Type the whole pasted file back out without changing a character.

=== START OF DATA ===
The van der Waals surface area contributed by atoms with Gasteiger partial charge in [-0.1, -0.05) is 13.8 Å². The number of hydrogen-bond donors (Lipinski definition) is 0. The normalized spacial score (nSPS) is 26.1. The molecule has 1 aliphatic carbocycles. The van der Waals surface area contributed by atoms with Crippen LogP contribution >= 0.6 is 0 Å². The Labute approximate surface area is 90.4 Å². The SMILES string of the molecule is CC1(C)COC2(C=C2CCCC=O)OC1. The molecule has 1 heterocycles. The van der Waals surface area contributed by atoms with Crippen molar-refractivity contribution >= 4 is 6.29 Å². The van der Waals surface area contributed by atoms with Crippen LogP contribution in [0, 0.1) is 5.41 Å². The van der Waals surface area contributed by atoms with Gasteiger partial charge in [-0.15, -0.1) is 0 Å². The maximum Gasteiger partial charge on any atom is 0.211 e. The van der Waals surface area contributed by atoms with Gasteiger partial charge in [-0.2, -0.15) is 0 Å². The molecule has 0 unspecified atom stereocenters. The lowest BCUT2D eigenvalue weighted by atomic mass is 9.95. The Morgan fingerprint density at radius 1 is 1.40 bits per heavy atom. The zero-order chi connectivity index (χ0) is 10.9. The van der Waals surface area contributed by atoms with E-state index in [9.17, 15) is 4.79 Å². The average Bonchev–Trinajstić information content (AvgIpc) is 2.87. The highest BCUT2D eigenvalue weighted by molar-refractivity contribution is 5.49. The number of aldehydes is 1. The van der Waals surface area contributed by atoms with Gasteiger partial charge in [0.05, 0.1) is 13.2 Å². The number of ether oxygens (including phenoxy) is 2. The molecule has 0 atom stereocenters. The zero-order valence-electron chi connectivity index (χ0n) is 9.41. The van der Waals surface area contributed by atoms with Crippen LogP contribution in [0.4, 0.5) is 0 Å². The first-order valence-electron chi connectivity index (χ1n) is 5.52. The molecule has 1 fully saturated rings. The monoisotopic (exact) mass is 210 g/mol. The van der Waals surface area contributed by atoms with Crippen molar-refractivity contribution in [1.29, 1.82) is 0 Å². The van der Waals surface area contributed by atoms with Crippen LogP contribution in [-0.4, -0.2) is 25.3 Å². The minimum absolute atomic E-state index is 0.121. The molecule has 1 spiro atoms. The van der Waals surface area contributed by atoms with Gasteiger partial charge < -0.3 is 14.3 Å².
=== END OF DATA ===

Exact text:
The van der Waals surface area contributed by atoms with Gasteiger partial charge in [-0.1, -0.05) is 13.8 Å². The number of hydrogen-bond donors (Lipinski definition) is 0. The normalized spacial score (nSPS) is 26.1. The molecule has 1 aliphatic carbocycles. The van der Waals surface area contributed by atoms with Crippen LogP contribution >= 0.6 is 0 Å². The Labute approximate surface area is 90.4 Å². The SMILES string of the molecule is CC1(C)COC2(C=C2CCCC=O)OC1. The molecule has 1 heterocycles. The van der Waals surface area contributed by atoms with Crippen molar-refractivity contribution >= 4 is 6.29 Å². The van der Waals surface area contributed by atoms with Crippen LogP contribution in [0, 0.1) is 5.41 Å². The van der Waals surface area contributed by atoms with Gasteiger partial charge in [-0.15, -0.1) is 0 Å². The maximum Gasteiger partial charge on any atom is 0.211 e. The van der Waals surface area contributed by atoms with Gasteiger partial charge in [-0.2, -0.15) is 0 Å². The molecule has 0 unspecified atom stereocenters. The lowest BCUT2D eigenvalue weighted by atomic mass is 9.95. The Morgan fingerprint density at radius 1 is 1.40 bits per heavy atom. The zero-order chi connectivity index (χ0) is 10.9. The van der Waals surface area contributed by atoms with E-state index in [9.17, 15) is 4.79 Å². The average Bonchev–Trinajstić information content (AvgIpc) is 2.87. The highest BCUT2D eigenvalue weighted by molar-refractivity contribution is 5.49. The number of aldehydes is 1. The van der Waals surface area contributed by atoms with Gasteiger partial charge in [0.05, 0.1) is 13.2 Å². The number of ether oxygens (including phenoxy) is 2. The molecule has 0 atom stereocenters. The zero-order valence-electron chi connectivity index (χ0n) is 9.41. The van der Waals surface area contributed by atoms with Crippen LogP contribution in [0.4, 0.5) is 0 Å². The first-order valence-electron chi connectivity index (χ1n) is 5.52. The molecule has 1 fully saturated rings. The monoisotopic (exact) mass is 210 g/mol. The van der Waals surface area contributed by atoms with Crippen molar-refractivity contribution in [1.29, 1.82) is 0 Å². The van der Waals surface area contributed by atoms with Crippen LogP contribution in [-0.4, -0.2) is 25.3 Å². The minimum absolute atomic E-state index is 0.121. The molecule has 1 spiro atoms. The van der Waals surface area contributed by atoms with Gasteiger partial charge < -0.3 is 14.3 Å².